New way to tackle crime

 

A brand new resource to tackle gun and knife crime is being launched in Liverpool this week following six months work across Merseyside with offenders, victims’ families, nurses, police officers, youth workers and teachers.

The ‘Y’ Project, managed by the Unity Theatre and funded by Liverpool Citysafe Disarm Partnership, aims to reach young people at risk of involvement with weapons and gang culture.

The ‘Y’ Project website, DVDs and app. will make a series of short and hard hitting audio and visual resources freely available to parents and professionals who work with young people.

Project manager Bev Ayre explained;”We didn’t want this resource just to focus on the negative effects of weapons; we also wanted to capture some of the very positive work that is going on across the city. We hope that by sharing the work of some truly inspirational individuals we can motivate young people and their families to work together to create safe futures free from guns and knives.”

Liverpool City Councillor Peter Brennan, Chair of Citysafe and Mayoral Lead for Community Safety described how he hoped the ‘Y’ Project resources could make a difference; “The process itself has been very impactful as young people have met and listened to Paula Ogungboro’s very personal story or confronted their own behaviour when discussing the topics raised. Now we have this excellent, relevant online resource that we want families to watch with their teenagers, teachers to watch with their classes and youth workers, youth offending workers, housing and community workers, police engagement officers, probation and social workers all to use in the course of their jobs.”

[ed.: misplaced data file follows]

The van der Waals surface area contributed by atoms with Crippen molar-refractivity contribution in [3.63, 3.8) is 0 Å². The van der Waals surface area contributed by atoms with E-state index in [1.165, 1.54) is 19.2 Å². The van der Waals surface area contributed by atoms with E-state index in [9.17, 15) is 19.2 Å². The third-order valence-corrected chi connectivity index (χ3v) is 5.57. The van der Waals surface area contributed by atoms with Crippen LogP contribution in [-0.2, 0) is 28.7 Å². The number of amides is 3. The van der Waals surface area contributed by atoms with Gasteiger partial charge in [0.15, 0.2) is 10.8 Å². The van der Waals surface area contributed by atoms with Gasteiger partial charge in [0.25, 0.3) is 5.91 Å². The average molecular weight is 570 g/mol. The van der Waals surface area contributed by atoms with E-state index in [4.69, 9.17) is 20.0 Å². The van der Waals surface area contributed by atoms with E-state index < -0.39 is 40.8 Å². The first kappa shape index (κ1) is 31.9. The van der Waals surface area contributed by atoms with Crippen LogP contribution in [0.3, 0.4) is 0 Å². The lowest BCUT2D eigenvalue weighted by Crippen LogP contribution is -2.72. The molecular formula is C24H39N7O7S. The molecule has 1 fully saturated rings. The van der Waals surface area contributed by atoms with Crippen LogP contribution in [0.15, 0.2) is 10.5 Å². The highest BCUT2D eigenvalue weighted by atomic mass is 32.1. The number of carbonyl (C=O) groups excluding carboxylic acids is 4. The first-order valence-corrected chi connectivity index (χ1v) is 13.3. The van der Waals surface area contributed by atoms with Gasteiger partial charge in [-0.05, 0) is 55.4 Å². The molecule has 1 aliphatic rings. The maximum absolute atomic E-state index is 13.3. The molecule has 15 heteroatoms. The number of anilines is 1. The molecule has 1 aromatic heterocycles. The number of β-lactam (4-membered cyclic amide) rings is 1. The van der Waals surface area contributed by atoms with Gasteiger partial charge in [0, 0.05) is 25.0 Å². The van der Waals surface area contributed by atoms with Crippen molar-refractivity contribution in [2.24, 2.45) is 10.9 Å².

The films include a powerful deterrent from the Royal Liverpool University Hospital delivered by Nurse Clinician Rob Jackson. This film contains some very graphic images of violent injuries and illustrates the potential horrific and often tragic consequences of carrying a knife or gun.

Eugene’s Story, a second film, shows Toxteth mum Paula Ogungboro who has used the tragedy of her son’s murder to create a powerful and moving workshop for teenagers which she delivered for the ‘Y’ Project at youth groups across the city.

The film ‘Life After Prison’ features Alan and John, who have served over 45 years between them. They discuss what motivated them to commit crime and carry weapons, gang allegiances, street culture, the harsh reality of life in prison and their regrets and remorse.

The ‘Y’ Project also filmed at Sid’s Gym in north Liverpool where youth worker Siedu Siadankay talks about the importance of positive role models and how sport can act as an alternative to gang membership. He also talks about the role of families in preventing youth offending and in encouraging healthy, constructive behaviour.

The ‘Y’ Project website www.the-y-project.net will go live on Tuesday 23 April

Pictured: Paula Ogungboro with her son Eugene’s bloodied jacket with bullet holes